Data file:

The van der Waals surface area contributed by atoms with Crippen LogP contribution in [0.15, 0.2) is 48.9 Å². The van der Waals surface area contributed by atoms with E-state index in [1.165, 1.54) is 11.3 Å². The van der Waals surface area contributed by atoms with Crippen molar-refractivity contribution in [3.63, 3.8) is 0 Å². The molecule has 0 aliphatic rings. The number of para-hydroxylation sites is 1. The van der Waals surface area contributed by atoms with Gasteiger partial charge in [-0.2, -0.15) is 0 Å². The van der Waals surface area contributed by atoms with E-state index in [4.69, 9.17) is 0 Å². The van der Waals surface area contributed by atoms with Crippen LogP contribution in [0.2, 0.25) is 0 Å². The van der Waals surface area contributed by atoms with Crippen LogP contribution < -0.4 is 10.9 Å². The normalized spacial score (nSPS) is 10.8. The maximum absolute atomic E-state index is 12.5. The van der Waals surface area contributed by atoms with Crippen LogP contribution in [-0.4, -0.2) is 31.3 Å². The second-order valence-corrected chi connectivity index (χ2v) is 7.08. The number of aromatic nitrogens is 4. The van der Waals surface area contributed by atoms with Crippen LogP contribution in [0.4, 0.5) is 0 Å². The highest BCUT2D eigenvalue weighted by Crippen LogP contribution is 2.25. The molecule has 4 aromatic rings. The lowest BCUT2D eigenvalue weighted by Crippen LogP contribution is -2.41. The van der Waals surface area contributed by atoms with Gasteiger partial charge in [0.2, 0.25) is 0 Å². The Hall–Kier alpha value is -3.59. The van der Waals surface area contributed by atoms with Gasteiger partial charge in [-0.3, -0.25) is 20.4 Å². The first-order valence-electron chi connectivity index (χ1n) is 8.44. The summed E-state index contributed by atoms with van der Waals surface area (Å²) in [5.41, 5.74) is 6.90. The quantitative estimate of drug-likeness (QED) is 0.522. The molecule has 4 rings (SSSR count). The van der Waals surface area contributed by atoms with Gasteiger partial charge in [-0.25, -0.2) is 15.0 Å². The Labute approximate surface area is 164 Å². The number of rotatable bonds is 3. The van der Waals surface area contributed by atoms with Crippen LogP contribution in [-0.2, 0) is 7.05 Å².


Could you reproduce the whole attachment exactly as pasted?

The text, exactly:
The van der Waals surface area contributed by atoms with Crippen LogP contribution in [0.15, 0.2) is 48.9 Å². The van der Waals surface area contributed by atoms with E-state index in [1.165, 1.54) is 11.3 Å². The van der Waals surface area contributed by atoms with Crippen molar-refractivity contribution in [3.63, 3.8) is 0 Å². The molecule has 0 aliphatic rings. The number of para-hydroxylation sites is 1. The van der Waals surface area contributed by atoms with Gasteiger partial charge in [-0.2, -0.15) is 0 Å². The van der Waals surface area contributed by atoms with E-state index in [4.69, 9.17) is 0 Å². The van der Waals surface area contributed by atoms with Crippen LogP contribution in [0.2, 0.25) is 0 Å². The van der Waals surface area contributed by atoms with Crippen LogP contribution < -0.4 is 10.9 Å². The normalized spacial score (nSPS) is 10.8. The maximum absolute atomic E-state index is 12.5. The van der Waals surface area contributed by atoms with Crippen LogP contribution in [-0.4, -0.2) is 31.3 Å². The second-order valence-corrected chi connectivity index (χ2v) is 7.08. The number of aromatic nitrogens is 4. The van der Waals surface area contributed by atoms with Crippen LogP contribution in [0.4, 0.5) is 0 Å². The highest BCUT2D eigenvalue weighted by Crippen LogP contribution is 2.25. The molecule has 4 aromatic rings. The lowest BCUT2D eigenvalue weighted by Crippen LogP contribution is -2.41. The van der Waals surface area contributed by atoms with Gasteiger partial charge in [0.2, 0.25) is 0 Å². The Hall–Kier alpha value is -3.59. The van der Waals surface area contributed by atoms with Gasteiger partial charge in [-0.3, -0.25) is 20.4 Å². The first-order valence-electron chi connectivity index (χ1n) is 8.44. The summed E-state index contributed by atoms with van der Waals surface area (Å²) in [5.41, 5.74) is 6.90. The quantitative estimate of drug-likeness (QED) is 0.522. The molecule has 4 rings (SSSR count). The van der Waals surface area contributed by atoms with Gasteiger partial charge in [-0.25, -0.2) is 15.0 Å². The Labute approximate surface area is 164 Å². The number of rotatable bonds is 3. The van der Waals surface area contributed by atoms with Crippen LogP contribution in [-0.2, 0) is 7.05 Å².